Cash ratio

economic-dictionary

The cash ratio is the percentage of money that a financial institution maintains in its liquid reserves in the Central Bank (BC) of its country. It is also known as the bank reserve ratio, reserve requirement ratio, reserve requirement rate, or bank reserve requirement.

When talking about economics and finance, the term cash ratio is used to define the legal cash ratio or the mandatory cash ratio. That is, the money that a financial institution must maintain without being able to be used to make loans or invest. In other words, the percentage of money that must be kept in the box (account in the BC). The monetary authorities of each country establish a mandatory minimum intended to be compulsorily compliant, thus allowing financial institutions to have a higher percentage in cash, but in no case less. It is an instrument that is commonly used as monetary policy. The lower the cash ratio, the greater the amount of money on the market. In larger and more real terms, the cash ratio (C) that a bank has is calculated as its reserves (R) among all the deposits granted (D).

The function of the cash ratio is that the money multiplier is not excessively high. The objective is to be able to guarantee the short-term solvency of the banks and that the funds they deliver do not multiply in an uncontrolled way.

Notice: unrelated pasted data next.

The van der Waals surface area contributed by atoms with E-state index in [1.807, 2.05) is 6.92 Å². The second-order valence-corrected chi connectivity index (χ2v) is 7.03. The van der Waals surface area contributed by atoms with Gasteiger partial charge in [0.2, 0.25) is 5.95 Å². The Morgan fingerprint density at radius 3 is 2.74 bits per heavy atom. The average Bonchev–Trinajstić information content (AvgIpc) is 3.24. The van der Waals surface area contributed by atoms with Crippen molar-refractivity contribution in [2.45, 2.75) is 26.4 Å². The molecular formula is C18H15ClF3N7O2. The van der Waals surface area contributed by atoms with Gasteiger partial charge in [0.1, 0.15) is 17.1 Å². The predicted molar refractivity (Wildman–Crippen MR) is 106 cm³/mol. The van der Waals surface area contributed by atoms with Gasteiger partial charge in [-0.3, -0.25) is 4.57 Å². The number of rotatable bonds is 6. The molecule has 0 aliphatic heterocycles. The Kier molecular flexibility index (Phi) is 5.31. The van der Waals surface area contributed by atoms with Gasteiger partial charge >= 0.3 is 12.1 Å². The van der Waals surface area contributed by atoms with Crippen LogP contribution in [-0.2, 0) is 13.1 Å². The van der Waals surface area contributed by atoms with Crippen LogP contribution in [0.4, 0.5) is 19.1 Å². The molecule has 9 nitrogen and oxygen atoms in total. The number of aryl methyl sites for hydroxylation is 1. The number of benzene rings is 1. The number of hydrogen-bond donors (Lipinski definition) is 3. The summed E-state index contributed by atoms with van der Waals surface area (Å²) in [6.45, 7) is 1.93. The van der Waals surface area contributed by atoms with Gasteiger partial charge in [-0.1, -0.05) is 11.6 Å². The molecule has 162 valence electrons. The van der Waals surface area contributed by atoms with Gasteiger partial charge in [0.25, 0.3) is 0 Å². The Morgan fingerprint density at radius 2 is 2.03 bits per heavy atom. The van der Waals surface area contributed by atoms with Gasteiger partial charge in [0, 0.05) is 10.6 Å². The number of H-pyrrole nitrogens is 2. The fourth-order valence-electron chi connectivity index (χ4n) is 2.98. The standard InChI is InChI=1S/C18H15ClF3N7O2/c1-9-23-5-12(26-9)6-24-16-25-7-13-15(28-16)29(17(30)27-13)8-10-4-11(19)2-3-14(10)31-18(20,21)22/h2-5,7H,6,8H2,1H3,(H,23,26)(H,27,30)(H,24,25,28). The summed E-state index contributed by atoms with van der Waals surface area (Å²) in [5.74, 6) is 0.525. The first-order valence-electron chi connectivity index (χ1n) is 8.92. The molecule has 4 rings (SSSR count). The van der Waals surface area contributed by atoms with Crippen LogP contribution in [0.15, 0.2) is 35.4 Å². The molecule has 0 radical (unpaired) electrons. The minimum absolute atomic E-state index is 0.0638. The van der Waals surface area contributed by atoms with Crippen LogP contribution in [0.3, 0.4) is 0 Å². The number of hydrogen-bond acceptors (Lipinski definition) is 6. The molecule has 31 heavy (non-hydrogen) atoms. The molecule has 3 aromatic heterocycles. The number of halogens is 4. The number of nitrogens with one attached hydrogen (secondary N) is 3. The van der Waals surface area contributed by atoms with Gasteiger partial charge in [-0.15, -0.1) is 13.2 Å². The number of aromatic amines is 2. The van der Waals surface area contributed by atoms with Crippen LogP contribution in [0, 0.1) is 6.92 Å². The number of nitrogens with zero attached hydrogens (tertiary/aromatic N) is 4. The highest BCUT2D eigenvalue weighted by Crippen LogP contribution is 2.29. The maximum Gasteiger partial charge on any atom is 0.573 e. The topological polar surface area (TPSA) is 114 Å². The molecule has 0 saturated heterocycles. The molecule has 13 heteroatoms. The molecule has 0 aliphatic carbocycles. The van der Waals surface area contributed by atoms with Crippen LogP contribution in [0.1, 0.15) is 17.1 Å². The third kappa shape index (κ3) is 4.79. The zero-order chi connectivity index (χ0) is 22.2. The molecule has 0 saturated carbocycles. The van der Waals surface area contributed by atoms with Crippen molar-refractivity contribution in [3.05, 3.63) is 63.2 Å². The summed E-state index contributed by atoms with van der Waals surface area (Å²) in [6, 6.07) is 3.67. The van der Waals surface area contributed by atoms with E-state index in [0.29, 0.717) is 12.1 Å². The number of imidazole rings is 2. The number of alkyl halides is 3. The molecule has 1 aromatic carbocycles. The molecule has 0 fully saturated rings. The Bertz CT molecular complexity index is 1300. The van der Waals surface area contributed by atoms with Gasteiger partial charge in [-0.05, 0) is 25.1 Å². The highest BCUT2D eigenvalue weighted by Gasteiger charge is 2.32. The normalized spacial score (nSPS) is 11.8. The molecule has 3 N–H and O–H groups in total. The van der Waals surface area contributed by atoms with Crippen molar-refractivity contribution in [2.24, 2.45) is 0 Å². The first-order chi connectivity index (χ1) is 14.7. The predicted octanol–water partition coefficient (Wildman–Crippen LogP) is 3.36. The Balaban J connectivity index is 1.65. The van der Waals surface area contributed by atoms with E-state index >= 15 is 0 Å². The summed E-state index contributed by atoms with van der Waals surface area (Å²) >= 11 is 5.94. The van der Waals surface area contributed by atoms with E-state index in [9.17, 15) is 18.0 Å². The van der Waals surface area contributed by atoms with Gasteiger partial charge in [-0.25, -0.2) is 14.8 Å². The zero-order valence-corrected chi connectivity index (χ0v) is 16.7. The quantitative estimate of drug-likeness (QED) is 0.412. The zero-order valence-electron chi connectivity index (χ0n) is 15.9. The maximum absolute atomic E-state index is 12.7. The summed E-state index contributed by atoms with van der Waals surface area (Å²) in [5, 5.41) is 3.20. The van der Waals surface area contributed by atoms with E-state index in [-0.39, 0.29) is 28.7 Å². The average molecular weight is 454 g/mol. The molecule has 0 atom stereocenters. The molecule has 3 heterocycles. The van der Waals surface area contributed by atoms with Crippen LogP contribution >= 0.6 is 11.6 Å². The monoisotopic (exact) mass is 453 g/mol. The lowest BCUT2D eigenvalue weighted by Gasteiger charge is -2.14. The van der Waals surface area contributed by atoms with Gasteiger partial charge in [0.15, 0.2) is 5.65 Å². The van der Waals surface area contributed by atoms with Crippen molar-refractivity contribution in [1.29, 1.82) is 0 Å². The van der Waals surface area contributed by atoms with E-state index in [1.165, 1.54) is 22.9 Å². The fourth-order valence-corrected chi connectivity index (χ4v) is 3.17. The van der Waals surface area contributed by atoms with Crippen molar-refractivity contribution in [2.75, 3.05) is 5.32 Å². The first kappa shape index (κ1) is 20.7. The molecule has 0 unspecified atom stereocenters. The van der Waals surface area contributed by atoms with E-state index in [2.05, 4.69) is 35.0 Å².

Example: If the cash ratio is 1%, it means that when you take € 1,000 to a new bank, it must save € 10 in its reserves. Normally, banks keep these reserves in the Central Bank of the country.

The cash ratio by country

This percentage varies by country or currency. Let's look at the cash ratio of various countries in the world:

Country Cash ratio Central bank
Australia Does not have Reserve Bank of Australia
New Zealand Does not have Reserve Bank of New Zealand
Sweden Does not have Reserve Bank of Sweden
USA Between 0 and 10% Federal Reserve (FED)
Euro zone 1,00% European Central Bank (ECB)
Czech Republic 2,00% Czech National Bank
Hungary 2,00% Hungarian National Bank
South Africa 2,50% Reserve Bank of South Africa
Switzerland 2,50% Bank of Switzerland
Latvia 3,00% Bank of Latvia
Poland 3,50% National Bank of Poland
Romania 8,00% National Bank of Romania
Russia 4,00% Central Bank of the Russian Federation
chili 4,00% Central Bank of Chile
India 4,00% Reserve Bank of India
Bangladesh 6,00% Bank of Bangladesh
Lithuania 6,00% Bank of lithuania
Nigeria 20,00% Central Bank of Nigeria
Pakistan 5,00% State Bank of Pakistan
Taiwan 7,00% Bank of Taiwan (supervised by the People's Bank of China)
Turkey 8,50% Central Bank of the Republic of Turkey
Jordan 8,00% Central Bank of Jordan
Iceland 2,00% Central Bank of Iceland
Israel 9,00% Bank of Israel
Mexico 10,50% Bank of Mexico
Bulgaria 10,00% National Bank of Bulgaria
Croatia 14,00% Croatian National Bank
Costa Rica 15,00% Central Bank of Costa Rica
Hong Kong Does not have Hong Kong Monetary Authority
Brazil 45,00% Central Bank of Brazil
China 17,00% People's Bank of China

Source: Central banks of the respective countries.

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